I said career stats. And here’s one more for you modern stat guys: Career OPS-plus (with 100 being the norm): 190.
Ted’s stormy relationship with the press during his playing days gave way to a Feisty Grand Old Man portrayal as he aged. As difficult as it would have been to believe when he retired in 1960, by the time he died 42 years later, he could be well-described as “beloved.”
Feller’s back story involved being an Iowa farm boy, a 17-year-old major league whiz kid, and the man who may have thrown as hard in his prime as anybody ever. Like his fellow Rushmorites, he spent his entire career (1936-56) with one team, in this case the Cleveland Indians. He was 23 when he went to war, and was coming off a three-year period in which he went 76-33 while averaging 320 innings and 256 strikeouts.
When he retired, he was the leader in no-hitters with three and the leader in one-hitters with 12. He may very well have peaked at age 27 when he went 26-15 (48 starts!) while striking out a then-record 348 men, but he was a well-respected pitcher for a full decade before he quit. He retired with 266 victories, and a conservative estimate is that he would have had at least 70 more, absent the war.
In retirement, he became well-known throughout baseball for his, um, forthright high-decibel opinions on anything and everything. We’ll let it go at that. Respected he was, but beloved he was not.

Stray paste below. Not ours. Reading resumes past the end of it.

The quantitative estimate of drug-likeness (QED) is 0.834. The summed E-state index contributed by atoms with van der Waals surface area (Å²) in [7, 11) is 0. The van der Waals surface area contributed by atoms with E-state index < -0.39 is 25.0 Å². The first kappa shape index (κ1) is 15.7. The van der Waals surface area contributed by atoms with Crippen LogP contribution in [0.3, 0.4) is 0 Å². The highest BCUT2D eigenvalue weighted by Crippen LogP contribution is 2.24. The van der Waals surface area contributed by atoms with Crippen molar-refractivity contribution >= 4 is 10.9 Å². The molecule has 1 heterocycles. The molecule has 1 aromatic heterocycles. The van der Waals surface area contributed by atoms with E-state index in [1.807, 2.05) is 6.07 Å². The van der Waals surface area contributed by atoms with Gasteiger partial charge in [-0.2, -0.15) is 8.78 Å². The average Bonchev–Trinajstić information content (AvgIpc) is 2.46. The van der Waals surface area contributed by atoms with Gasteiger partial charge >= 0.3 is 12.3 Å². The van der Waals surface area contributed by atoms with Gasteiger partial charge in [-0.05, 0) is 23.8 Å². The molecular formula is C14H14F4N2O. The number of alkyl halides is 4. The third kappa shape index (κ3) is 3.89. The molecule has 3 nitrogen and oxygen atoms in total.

Musial’s career twist was simple. He was a lefthanded pitcher right through 1940 until he hurt his arm. By late 1941, he was in the Cardinals lineup as an outfielder, breaking in with a .426 September BA. When he retired 22 years later, he was the all-time National League leader in everything meaningful, including Best Musician (harmonica). My favorite Musial stat: 3,630 lifetime hits — 1,815 at home and 1,815 on the road. No Coors Field effect for him.
A Brooklyn fan supposedly gave him the nickname in 1947 or so, sighing, “Here comes that man again,” as Stan strode to the plate.
The Man was the least touched by WWII, serving only in 1945 in a non-combat role.
The Yankee Clipper spent all of 1943, 1944, and 1945 stateside, and, according to one commanding officer, he did so moaning and groaning every single day. His official job was phys ed instructor. He did not want to play ball, sign autographs, or give interviews.
The Thumper went in kicking and screaming after the 1942 season, trying to get a deferment on behalf of his widowed mother. The Naval Corps folks quickly deemed him too valuable to be sent to the skies because he was far more useful to them as an instructor. His celebrated combat missions (37 of them) came in the Korean War.
Rapid Robert was the true WWII icon. Enlisting with the Navy in January of 1942, he adamantly refused any celeb status, demanding a real assignment. And so he served as a gunner on the USS Alabama for three years. He was proud of his service to his dying day, as he should have been.
Each of these icons had enormous followings. But there was only one among the four of whom no bad words were uttered or negative thoughts broached, and that was The Man. There are two statues of him at Busch Stadium, and the inscription on the first pretty much sets him apart from his fellow Rushmorites. The words are attributed to former National League president Ford Frick, and they read as follows:
“Here stands baseball’s perfect warrior. Here stands baseball’s perfect knight.”
Sounds like a life well-lived.
Bob Ryan's column appears regularly in the Globe. He can be reached at email@example.com.